I dealt with this very situation recently. The being rejected by a guy, not the incidental hand-touching. I called Wolfgang -- OK, texted, everyone knows we don't talk on the phone -- to see if he wanted to hang out one Friday night. For months, we'd (the Darryls and I) had a standing date every weekend. But things were different now. We hadn't been out in weeks since he acquired a significant other (another significant other, other than LJ). As I thought about all the good times we had, I waited nervously for his reply. Then piercing the stillness of the room with my sonar-like text alert, there it was:

"I already have plans for tonight."

OK, so it wasn't outright rejection. But it was still a declination. And still awkward.

Now, once the initial awkwardness subsides after the man-date rejection, you then have to decide when and if to ask this guy out again. And it's a difficult decision, because the only thing worse than being rejected by a guy is to be rejected a second time by that same guy. Am I right ladies?

If you ask a girl out two, three, ten times, you might be considered persistent. But if you ask a guy out more than two times without him accepting, just... don't... ever share that with anyone else.

Being rejected by a girl is also much easier in part, I think, because as guys we almost expect it sometimes. I know I do. I mean, the average guy is probably turned down, what, tens of times in his life, if not more?

Lastly, if you're turned down by a girl, well there are three billion others out there. But if you're turned down by a guy, well you only probably have a handful of guy friends, and at this point in my life anyway, I'm not really out there trying to meet any new guys. Should I be?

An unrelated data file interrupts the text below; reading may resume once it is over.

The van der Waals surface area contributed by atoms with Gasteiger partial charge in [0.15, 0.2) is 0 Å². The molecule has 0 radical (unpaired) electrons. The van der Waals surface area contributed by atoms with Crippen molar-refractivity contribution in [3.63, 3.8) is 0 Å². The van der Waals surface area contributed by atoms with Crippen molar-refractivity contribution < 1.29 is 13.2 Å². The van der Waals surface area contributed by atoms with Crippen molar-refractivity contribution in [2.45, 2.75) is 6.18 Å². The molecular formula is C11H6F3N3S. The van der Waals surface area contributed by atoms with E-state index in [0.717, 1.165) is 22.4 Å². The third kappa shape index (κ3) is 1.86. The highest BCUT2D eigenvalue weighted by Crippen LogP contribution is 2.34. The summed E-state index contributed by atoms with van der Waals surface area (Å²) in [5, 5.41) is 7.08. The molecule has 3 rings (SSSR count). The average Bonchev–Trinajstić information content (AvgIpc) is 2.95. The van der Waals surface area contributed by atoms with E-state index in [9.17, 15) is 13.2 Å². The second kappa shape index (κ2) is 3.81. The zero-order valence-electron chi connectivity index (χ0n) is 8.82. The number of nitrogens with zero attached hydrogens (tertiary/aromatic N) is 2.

That is why I think guys generally just accept any man-date we are asked out on. We understand how difficult it is to ask someone else out, whether it be a girl or another guy. If we really don't want to do something with another guy, then we just won't answer the phone when he calls, thus avoiding having to say "no" and all of the awkwardness that would thereby ensue.

This is just the tip of the proverbial iceberg when it comes to man-dates. Maybe someday we'll look at some other topics of interest, including who pays, how long should you wait for your man-date to show up before leaving, and last but not least, man-shakes and fist bumps -- how soon is too soon?

"Tell me, why'd you have to go and make things so complicated?"

Saturday, March 13, 2010

I waited three years for this?

December, 2006. Oh what a night.

Do you remember where you were?

I sure do. For that was when I somehow coerced a female into an evening out with me. We went to the movies. The film? Rocky Balboa, not surprisingly. That was also the last time I had been to a movie theater. Until last weekend.

I don't know what it was that brought me back. Maybe it was all the talk about the Oscars. Maybe it was the lack of anything better to do. Or maybe it simply took me this long to coerce another female into spending an evening with me. Whatever it was, the almost-three-and-a-half-year streak is over.

It will go down as one of the great streaks of all-time. Right up there with not drinking any carbonated beverages for sixty-three consecutive days in the late nineties, my 18-game winning streak in online Scrabble, and of course, "The Streak" by Ray Stevens.

So what did I see? Well, I considered the usual suspects -- The Blind Side, The Hurt Locker -- but you don't end a streak as impressive as this one with some run-of-the-mill Oscar-nominated Hollywood fluff. Also, neither of those were playing at the quadplex that we attended. No, our choices were Valentine's Day, Alice In Wonderland, Shutter Island, and Cop Out.

So naturally, we/I decided on Cop Out. If the streak was gonna die, it was going out with a classic. Co-starring Tracy Morgan and the incomparable Bruce Willis, along with special guest star Stiffler from American Pie, how could we go wrong?